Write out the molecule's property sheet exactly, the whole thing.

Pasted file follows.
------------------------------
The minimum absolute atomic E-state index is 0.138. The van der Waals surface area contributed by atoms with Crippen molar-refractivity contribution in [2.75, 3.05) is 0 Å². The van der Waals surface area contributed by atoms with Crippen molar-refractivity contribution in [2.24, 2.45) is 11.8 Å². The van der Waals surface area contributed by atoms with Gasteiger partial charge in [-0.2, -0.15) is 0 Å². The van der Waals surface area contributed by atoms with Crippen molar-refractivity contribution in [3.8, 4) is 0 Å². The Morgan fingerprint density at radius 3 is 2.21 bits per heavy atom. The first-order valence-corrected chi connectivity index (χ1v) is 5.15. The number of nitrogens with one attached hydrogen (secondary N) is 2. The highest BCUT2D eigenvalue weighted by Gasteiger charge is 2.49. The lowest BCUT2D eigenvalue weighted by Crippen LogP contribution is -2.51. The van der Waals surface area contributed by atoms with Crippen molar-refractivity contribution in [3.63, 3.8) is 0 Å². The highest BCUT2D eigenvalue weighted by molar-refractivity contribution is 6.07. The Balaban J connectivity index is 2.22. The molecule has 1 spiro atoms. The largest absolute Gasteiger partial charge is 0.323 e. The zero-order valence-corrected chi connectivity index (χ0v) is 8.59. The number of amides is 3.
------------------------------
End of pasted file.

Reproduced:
The minimum absolute atomic E-state index is 0.138. The van der Waals surface area contributed by atoms with Crippen molar-refractivity contribution in [2.75, 3.05) is 0 Å². The van der Waals surface area contributed by atoms with Crippen molar-refractivity contribution in [2.24, 2.45) is 11.8 Å². The van der Waals surface area contributed by atoms with Gasteiger partial charge in [-0.2, -0.15) is 0 Å². The van der Waals surface area contributed by atoms with Crippen molar-refractivity contribution in [3.8, 4) is 0 Å². The Morgan fingerprint density at radius 3 is 2.21 bits per heavy atom. The first-order valence-corrected chi connectivity index (χ1v) is 5.15. The number of nitrogens with one attached hydrogen (secondary N) is 2. The highest BCUT2D eigenvalue weighted by Gasteiger charge is 2.49. The lowest BCUT2D eigenvalue weighted by Crippen LogP contribution is -2.51. The van der Waals surface area contributed by atoms with Crippen molar-refractivity contribution in [3.63, 3.8) is 0 Å². The highest BCUT2D eigenvalue weighted by molar-refractivity contribution is 6.07. The Balaban J connectivity index is 2.22. The molecule has 1 spiro atoms. The largest absolute Gasteiger partial charge is 0.323 e. The zero-order valence-corrected chi connectivity index (χ0v) is 8.59. The number of amides is 3.